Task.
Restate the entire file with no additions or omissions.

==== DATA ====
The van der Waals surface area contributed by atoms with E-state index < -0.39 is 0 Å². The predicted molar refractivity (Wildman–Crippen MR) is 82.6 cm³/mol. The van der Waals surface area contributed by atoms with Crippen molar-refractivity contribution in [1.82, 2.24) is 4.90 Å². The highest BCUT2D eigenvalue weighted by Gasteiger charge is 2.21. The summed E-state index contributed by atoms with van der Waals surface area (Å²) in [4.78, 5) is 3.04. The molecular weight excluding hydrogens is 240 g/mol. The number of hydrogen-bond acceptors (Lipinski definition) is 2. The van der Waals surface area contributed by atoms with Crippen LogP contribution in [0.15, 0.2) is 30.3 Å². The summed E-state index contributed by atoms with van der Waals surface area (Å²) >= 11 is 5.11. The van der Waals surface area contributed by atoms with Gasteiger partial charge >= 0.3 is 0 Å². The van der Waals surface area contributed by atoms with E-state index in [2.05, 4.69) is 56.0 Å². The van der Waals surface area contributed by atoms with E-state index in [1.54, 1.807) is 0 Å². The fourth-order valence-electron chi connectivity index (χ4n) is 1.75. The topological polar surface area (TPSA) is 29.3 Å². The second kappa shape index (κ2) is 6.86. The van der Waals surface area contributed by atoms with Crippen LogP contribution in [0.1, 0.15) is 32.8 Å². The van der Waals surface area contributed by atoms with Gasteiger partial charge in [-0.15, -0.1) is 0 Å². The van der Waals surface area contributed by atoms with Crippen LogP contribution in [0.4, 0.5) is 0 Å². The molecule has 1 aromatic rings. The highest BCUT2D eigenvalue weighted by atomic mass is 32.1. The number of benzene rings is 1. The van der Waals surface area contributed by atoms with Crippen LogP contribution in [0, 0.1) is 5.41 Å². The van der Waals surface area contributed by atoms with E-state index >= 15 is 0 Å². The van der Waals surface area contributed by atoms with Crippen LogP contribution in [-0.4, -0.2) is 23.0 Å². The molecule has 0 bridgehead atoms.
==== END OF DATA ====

The van der Waals surface area contributed by atoms with E-state index < -0.39 is 0 Å². The predicted molar refractivity (Wildman–Crippen MR) is 82.6 cm³/mol. The van der Waals surface area contributed by atoms with Crippen molar-refractivity contribution in [1.82, 2.24) is 4.90 Å². The highest BCUT2D eigenvalue weighted by Gasteiger charge is 2.21. The summed E-state index contributed by atoms with van der Waals surface area (Å²) in [4.78, 5) is 3.04. The molecular weight excluding hydrogens is 240 g/mol. The number of hydrogen-bond acceptors (Lipinski definition) is 2. The van der Waals surface area contributed by atoms with Crippen LogP contribution in [0.15, 0.2) is 30.3 Å². The summed E-state index contributed by atoms with van der Waals surface area (Å²) >= 11 is 5.11. The van der Waals surface area contributed by atoms with Gasteiger partial charge >= 0.3 is 0 Å². The van der Waals surface area contributed by atoms with E-state index in [2.05, 4.69) is 56.0 Å². The van der Waals surface area contributed by atoms with E-state index in [1.54, 1.807) is 0 Å². The fourth-order valence-electron chi connectivity index (χ4n) is 1.75. The topological polar surface area (TPSA) is 29.3 Å². The second kappa shape index (κ2) is 6.86. The van der Waals surface area contributed by atoms with Crippen LogP contribution in [0.1, 0.15) is 32.8 Å². The van der Waals surface area contributed by atoms with Gasteiger partial charge in [-0.15, -0.1) is 0 Å². The van der Waals surface area contributed by atoms with Crippen LogP contribution in [0.4, 0.5) is 0 Å². The molecule has 1 aromatic rings. The highest BCUT2D eigenvalue weighted by atomic mass is 32.1. The number of benzene rings is 1. The van der Waals surface area contributed by atoms with Crippen LogP contribution in [0, 0.1) is 5.41 Å². The van der Waals surface area contributed by atoms with E-state index >= 15 is 0 Å². The van der Waals surface area contributed by atoms with Crippen LogP contribution in [-0.4, -0.2) is 23.0 Å². The molecule has 0 bridgehead atoms.